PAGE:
Fugro calibrated two constitutive models, PM4SAND and UBCSAND, to the available cyclic stress-controlled triaxial laboratory tests on Ottawa F65 sand (El Ghoraiby et al. 2017, 2019). The cyclic triaxial tests were performed for three different soil densities. The three groups of specimens tested had void ratios of approximately 0.585, 0.542, and 0.515 corresponding to relative densities of about 65%, 80%, and 90%, respectively, based on a maximum void ratio (emax) of 0.74 and a minimum void ratio (emin) of 0.49 per Vasko as tabulated in Table 6 of the El Ghoraiby et al. (2017) report. At the time of this calibration process, no other test data was available.
Constitutive model calibration was performed considering multiple elements of response such as number of cycles to specified strain and pore pressure ratio thresholds as well as post-triggering strain accumulation rate.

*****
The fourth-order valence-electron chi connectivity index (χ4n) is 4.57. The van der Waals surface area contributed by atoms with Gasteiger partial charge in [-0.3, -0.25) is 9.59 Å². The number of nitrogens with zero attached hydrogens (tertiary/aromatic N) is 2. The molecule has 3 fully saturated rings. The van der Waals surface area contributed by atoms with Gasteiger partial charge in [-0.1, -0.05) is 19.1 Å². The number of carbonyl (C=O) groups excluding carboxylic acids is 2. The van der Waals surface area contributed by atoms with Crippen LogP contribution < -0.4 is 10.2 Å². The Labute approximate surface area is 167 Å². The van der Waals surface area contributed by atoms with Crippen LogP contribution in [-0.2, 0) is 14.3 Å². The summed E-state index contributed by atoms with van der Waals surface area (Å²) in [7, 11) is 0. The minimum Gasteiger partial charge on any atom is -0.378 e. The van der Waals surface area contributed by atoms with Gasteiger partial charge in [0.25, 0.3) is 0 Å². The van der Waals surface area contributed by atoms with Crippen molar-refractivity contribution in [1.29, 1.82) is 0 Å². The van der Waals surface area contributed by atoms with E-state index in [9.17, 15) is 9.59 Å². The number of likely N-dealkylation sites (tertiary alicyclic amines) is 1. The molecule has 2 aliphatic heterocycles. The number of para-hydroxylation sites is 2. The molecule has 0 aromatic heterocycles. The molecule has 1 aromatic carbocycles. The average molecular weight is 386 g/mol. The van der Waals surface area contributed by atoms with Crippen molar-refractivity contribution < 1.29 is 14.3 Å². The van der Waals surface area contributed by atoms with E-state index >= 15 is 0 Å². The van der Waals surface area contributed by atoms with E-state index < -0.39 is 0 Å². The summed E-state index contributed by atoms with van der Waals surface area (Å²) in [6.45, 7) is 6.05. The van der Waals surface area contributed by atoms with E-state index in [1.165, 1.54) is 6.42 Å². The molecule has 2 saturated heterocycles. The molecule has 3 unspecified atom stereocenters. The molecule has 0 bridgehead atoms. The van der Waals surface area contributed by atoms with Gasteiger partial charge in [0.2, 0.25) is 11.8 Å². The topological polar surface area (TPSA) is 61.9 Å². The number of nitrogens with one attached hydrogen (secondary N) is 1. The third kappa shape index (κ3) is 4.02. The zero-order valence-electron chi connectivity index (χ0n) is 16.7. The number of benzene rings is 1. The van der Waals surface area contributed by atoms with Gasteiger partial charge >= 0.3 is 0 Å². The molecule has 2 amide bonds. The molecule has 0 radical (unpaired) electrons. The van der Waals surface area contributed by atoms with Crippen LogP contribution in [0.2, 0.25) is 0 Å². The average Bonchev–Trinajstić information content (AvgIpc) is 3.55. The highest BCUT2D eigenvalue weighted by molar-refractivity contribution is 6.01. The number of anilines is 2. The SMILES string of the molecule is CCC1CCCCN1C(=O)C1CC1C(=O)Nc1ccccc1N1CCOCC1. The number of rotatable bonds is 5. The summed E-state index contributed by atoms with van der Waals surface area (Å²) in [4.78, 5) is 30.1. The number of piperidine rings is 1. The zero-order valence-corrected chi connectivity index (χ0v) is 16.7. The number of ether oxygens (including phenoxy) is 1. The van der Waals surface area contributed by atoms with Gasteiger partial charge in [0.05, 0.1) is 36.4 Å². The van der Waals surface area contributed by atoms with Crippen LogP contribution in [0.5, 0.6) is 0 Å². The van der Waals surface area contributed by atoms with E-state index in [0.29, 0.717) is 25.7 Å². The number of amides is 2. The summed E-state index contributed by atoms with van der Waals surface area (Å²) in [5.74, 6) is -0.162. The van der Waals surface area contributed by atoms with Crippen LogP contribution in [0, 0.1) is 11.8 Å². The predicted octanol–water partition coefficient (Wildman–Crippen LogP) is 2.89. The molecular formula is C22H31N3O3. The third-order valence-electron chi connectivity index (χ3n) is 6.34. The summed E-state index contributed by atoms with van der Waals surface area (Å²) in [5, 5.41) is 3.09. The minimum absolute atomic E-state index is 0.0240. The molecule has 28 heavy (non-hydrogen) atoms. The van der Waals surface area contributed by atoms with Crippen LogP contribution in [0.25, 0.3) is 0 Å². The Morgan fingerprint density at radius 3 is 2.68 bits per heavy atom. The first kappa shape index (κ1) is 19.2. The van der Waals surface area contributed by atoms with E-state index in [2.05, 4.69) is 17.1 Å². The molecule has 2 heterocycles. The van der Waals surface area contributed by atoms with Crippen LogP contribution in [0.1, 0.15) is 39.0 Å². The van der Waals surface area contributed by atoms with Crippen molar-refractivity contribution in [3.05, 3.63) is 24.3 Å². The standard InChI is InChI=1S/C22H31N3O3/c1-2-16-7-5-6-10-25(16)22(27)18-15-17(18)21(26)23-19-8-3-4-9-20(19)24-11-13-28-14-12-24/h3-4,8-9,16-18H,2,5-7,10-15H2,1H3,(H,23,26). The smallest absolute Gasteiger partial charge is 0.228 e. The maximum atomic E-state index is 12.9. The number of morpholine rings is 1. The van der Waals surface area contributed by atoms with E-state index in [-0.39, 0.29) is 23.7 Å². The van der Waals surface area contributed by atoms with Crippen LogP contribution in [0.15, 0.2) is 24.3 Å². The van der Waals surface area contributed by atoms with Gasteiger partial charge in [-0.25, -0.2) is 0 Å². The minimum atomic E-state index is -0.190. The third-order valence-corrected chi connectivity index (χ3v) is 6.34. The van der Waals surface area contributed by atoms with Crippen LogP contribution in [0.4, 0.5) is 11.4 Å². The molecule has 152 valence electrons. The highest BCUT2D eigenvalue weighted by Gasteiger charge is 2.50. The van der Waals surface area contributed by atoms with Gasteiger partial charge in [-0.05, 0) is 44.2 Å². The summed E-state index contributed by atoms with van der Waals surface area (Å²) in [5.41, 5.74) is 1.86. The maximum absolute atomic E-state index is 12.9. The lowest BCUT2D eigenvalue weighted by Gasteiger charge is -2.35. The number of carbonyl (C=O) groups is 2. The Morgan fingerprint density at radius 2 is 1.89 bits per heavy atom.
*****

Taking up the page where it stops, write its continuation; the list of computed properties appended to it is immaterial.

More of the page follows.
27.2.2 Model Description, Parameters, and Implementation
PM4SAND Constitutive Model
PM4SAND Version 3 constitutive model developed by Boulanger and Ziotopoulou (2015) was initially calibrated. Stress-controlled plane strain compression (PSC) test simulations were performed using PM4SAND and calibrated against the available stress-controlled triaxial test data. The soil elements were initially confined with vertical and horizontal stresses of one atmosphere, considering coefficient of earth pressures at rest of one (Ko = 1). Plane strain compression loading conditions were stress controlled by imposing a velocity until a specific stress ratio was reached and then the sign of velocity was changed.
PM4SAND calibrated model parameters
65%, 80%, and 90% for eo of 0.585, 0.542, and 0.515, respectively based on emax ~ 0.74 and emin ~ 0.49
Shear modulus coefficient
625, 1321, and 2001 for void ratio eo of 0.585, 0.542, and 0.515, respectively based on the equation:
Go = 167 × (N1,60 + 2.5)0.5 and using multiplier of 0.8, 1.4, and 1.9 for eo of 0.585, 0.542, and 0.515, respectively
Contraction rate parameter
0.07, 0.038, and 0.03 for void ratio eo of 0.585, 0.542, and 0.515, respectively
emax and emin
Maximum and minimum void ratios
emax ~ 0.74 and emin ~ 0.49 based on lab test data per Table 6 of the El Ghoraiby et al. (2017) report